Both centers are largely funded by grants from Lilly Endowment Inc.

About a year ago, Emeritus Professor Raymond Williams, who founded the Wabash Center in 1996, took another creative idea to Lilly Endowment. His idea was to establish a program that will help young pastors in Indiana learn to become community leaders.

The program, wholly funded by Lilly Endowment Inc., is now underway with Professor Williams as the director of the Wabash Pastoral Leadership Program.

Beginning Monday, 18 pastors from across the state will come to Crawfordsville for two days of study. Over the course of the next two years, the clergy will return to the Wabash campus a total of 10 times.

The goal of the Pastoral Leadership Program is to prepare pastors with between five and 10 years of experience to deal with critical economic, educational, and political challenges facing Indiana communities.

“Pastors play important roles in sustaining the vitality of local Indiana communities,” said Craig Dykstra, senior vice president for religion at the Endowment at the time of the program’s founding. “We are delighted that Wabash will create a leadership program that… prepares them to become increasingly effective leaders in congregations and communities.”

While on the Wabash campus, the pastors will meet with civic, government, business, and religious leaders to talk about the important issues that face our communities. In addition, they will take part in a study tour in North America during this first year and an international study tour a year from now.

The $1.5 million gift from the Lilly Endowment that established the program allows for two full classes — 36 pastors — to take part in the program. The next class will begin its work in 2011.

The 18 pastors on campus now include a good mix of men and women and represent congregations both large and small.

Professor Williams told me that this first class has a very high potential for leadership and boasts rich academic backgrounds and life experiences. I’m anxious to follow their progress.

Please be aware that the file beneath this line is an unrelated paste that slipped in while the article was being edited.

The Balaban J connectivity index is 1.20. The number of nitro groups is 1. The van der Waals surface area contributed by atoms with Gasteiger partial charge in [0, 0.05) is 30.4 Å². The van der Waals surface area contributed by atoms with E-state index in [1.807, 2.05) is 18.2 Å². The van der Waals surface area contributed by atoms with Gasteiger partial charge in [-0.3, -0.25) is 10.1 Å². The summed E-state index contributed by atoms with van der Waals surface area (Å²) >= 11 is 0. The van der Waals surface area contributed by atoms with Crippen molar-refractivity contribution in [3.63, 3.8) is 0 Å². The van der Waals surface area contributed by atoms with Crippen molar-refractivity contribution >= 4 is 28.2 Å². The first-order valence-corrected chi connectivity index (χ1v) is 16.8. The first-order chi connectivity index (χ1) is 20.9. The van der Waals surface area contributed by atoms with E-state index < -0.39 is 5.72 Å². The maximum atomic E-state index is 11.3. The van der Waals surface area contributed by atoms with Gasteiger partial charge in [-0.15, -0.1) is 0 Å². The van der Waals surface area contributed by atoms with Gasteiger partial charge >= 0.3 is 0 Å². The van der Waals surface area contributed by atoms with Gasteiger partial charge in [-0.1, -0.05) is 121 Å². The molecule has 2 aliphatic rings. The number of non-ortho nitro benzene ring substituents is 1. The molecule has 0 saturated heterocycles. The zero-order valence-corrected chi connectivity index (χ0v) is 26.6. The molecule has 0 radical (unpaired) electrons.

And for Professor Williams, well, he never stops teaching. After more than 30 years in the Wabash classroom, he established the Wabash Center that for more than a decade has strengthened the work of college, university, and seminary faculty.

Now, at a time when he could be walking a beach and enjoying retirement, he is back at it again — this time working directly with pastors from towns like Evansville, St. John, Indianapolis, and Milroy. His goal is to help those pastors become — and see themselves — as important community leaders.

How good is this program? In their first experience on campus, the pastors will engage in deep and meaningful discussions with Harvard Professor Ronald Heifetz, who is one of the nation’s leading authorities on leadership. He’s written a number of books about effective leadership, and teaches public leadership at the Kennedy School of Government.

See why I think the Wabash Pastoral Leadership Program has such great potential?

In these tough, uncertain times, it’s heartening to know that our church leaders have a program like this that will equip them with the skills they will need to become community leaders who really and truly understand the challenges of their congregations.

Dean’s List

Kim Johnson – I recently read an article on about the college entrance exam scores of student athletes. It discusses the significantly lower scores of the athletes – especially football and basketball players – as compared to the non-athletes. My favorite quote was from an admissions officer at a Division I school saying there is some “flexibility in admissions of student athletes.”

It really cracks me up because at Wabash, that is not what it’s about. Granted, not all Division I student athletes need “flexibility in admissions.” There are a lot of very intelligent men and women that excel in the classroom as well as on the court, field, track, mats, in the water, etc. but I’ve also met my share of “dumb jocks.”

At Wabash, though, they are all great students – otherwise, they wouldn’t be at Wabash. No “flexibility in admissions” here.

Just yesterday in our staff meeting we were discussing the first semester Dean’s List and the number of student athletes on it. To make the Dean’s List, students must post a semester GPA of at least 3.50.

Take for example wide receiver Kody LeMond. He was awarded All-Conference First Team, All-North Region Second Team, and ESPN The Magazine Academic All-District V Second Team honors. He broke multiple Wabash and NCAC records as a receiver last season — catching 73 passes for over 1,200 yards and 14 touchdowns. Most importantly, the sophomore mathematics major made the Dean’s List last fall – during football season.

Let’s step inside where junior Chase Haltom drained a three-point basket with one-second left on the clock to beat Allegheny by two — every kid’s dream. While he’s definitely a role model on the court, every mother hopes her son takes after Chase in the classroom too.

Need more convincing… what about Seth Einterz — the first Wabash runner to compete at the NCAA Division III National Cross Country Championship Meet in seven years. He was named First Team All-North Coast Athletic Conference Runner this fall and placed fifth at the NCAC Championships. He’s made the Dean’s List in all three semesters on campus.